I am racist. There I said it.

I’m trying not to be. But denying it won’t help anyone.

I am a racist because I grew up in a racist environment. The messages I heard ever since I was young have been racist. There is no other way I could have turned out. I know it’s on me to change it. I might never get to a point where I feel I could say I am not a racist. I don’t feel guilty about that, just sad.

My black friend was known as Chini. I never knew his real name. At that time, I never thought to ask. He was just Chini to everyone and everyone knew him. I never knew where Chini lived. I knew the neighborhood he lived in and it was not a place people enjoyed spending time at. So I never been at his house.When I turned 18 I was living in a tiny little apartment with my then boyfriend. And whenever Chini was near, he would drop by to talk and listen to music and otherwise just hang out.

That tiny apartment had 2 doors and one window. The window looked out at a narrow alley that went to the back door. The dining table, which doubled as computer desk, stood under the window. We didn’t use the front door because a small love seat was placed in front of it. Our friends knew that and would all walk to the back door. Except when Chini came by he wouldn’t walk straight to the back door. He would stand at the window to see if we were in and only walk on once he got our attention. Most times I would be sitting at the table doing something at the computer, hear something outside, look out the window and without fail get startled seeing him there. Or, more accurately, I would see parts of him -eyes and teeth in a grin, like the cat in Alice in Wonderland- in the second or so it took my eyes to adjust from the bright screen to looking out into the dark, unlit alley. More often than not, before I even said “hello” I would say to him “Don’t do that! You scared me half to death!” And he would laugh and come in and we’d have a great time.

Of course, the next time the same thing would happen, because what should he ‘not do’? Don’t be black? Don’t look to see if we were home? Don’t make noise? Had I wanted to solve the ‘problem’ I would have asked the land lord to put a light outside. I never asked.

One day a neighbor from the same apartment block talked to me to say I should ‘do something’ about the alley. She had seen a ‘choller’ (local word for addicted person living on the street) walk out of it. That concerned me. It wasn’t a great neighborhood, we had some problems with break ins. And even though we didn’t have much, just a stereo and a computer, we of course didn’t want to see it stolen. Later in the day I was thinking about what she said when suddenly I realized what had happened. She hadn’t seen a ‘choller’, she had seen Chini. The guy wasn’t homeless or addicted. He was just poor. And had dreadlocks. Instead of being offended, I thought it was funny and laughed.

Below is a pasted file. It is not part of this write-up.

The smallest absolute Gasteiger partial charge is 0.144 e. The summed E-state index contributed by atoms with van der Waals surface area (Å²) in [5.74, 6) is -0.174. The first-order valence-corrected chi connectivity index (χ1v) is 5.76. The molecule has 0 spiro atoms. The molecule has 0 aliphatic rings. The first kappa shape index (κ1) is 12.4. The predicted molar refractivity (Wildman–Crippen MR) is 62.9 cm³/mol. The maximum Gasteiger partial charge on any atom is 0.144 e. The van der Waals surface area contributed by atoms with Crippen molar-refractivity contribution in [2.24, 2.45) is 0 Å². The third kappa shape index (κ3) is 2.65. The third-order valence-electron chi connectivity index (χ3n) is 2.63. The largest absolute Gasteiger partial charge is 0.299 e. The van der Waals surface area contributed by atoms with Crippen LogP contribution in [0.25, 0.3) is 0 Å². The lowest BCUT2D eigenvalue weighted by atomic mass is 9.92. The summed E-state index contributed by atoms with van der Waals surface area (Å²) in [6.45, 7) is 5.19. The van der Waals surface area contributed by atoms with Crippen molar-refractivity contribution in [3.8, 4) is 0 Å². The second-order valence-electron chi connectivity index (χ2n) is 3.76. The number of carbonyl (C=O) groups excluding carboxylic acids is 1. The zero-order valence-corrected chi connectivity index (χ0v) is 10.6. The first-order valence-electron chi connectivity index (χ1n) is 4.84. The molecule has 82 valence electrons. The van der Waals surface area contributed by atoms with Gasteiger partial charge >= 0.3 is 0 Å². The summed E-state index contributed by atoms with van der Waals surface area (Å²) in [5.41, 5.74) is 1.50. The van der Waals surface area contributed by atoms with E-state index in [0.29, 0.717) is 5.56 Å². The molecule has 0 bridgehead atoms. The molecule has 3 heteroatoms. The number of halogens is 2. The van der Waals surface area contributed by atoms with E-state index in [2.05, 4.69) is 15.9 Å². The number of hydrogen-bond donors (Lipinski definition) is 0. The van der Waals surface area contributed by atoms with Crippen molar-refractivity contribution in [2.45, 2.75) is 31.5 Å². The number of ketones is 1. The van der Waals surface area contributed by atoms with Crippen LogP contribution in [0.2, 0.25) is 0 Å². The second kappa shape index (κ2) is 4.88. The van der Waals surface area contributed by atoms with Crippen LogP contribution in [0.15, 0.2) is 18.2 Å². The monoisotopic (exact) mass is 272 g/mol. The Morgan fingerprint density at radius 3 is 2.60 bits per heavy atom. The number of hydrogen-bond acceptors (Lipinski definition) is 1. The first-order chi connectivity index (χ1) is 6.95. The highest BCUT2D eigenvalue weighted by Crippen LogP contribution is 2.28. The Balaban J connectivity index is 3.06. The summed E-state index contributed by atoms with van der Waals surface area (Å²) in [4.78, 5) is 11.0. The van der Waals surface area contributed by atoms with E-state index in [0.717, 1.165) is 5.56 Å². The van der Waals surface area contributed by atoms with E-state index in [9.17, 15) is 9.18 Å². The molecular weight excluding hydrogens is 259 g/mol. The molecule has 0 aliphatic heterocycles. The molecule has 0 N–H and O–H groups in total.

Less than a year later we would move away from that tiny apartment. I don’t think we ever told Chini our new address. He never stopped by at the new place. He was the only person I considered a friend that I couldn’t get in touch with. It was then I started thinking about how Chini was treated differently. And it never even occurred to me I did that while he was in my life.

Over the next few years, when I moved from Aruba back to the Netherlands to study, I started to accept the fact that even though I thought all humans had the same value, even though I made friends with people from all races, even though I fell in love, had children with, married -and yes later divorced- a man who is not white, I am still racist. In the unthinking sort of way.

When I saw a group of Moroccan youths behind me and a group of youths in cammo-print with shaved heads coming in from of me, I crossed the street. Turned out the 2 groups greeted each other as friends and happily walked off together.

When the only place I heard Papiamento spoken was in the coffee shops (the kind where you buy weed, not drink coffee) I was not surprised.

Accepting that I am racist is a good thing though. Since I know it, I can be aware of it, catch myself in thought patterns that are racist by habit and adjust them. Allow for a more conscious second impression instead of going with my first. Make sure I present a different message to my kids as the one I got growing up.

Over time, that works. When I took a test a few years back, I was happy (and a little surprised) to see it came out that I was only a little racist. For me that’s awesome. I am sure that if I had taken this test in my twenties it would have come out very differently.

This story got inspired by different white women in 2 different social media sites saying with some certainty: “I am not racist”. Really? You’re upbringing as a Gen Xer white woman was that much different from mine? Look, if it’s true, then that’s fantastic. I hope it’s true. I don’t want racism to exist either. But saying that it doesn’t exist isn’t going to make it suddenly disappear. Denying that you grew up racist isn’t going to make your bias disappear. That only happens by working for it.

Writer of fiction, blogs and erotica. Frequency in that order. Popularity in reverse.

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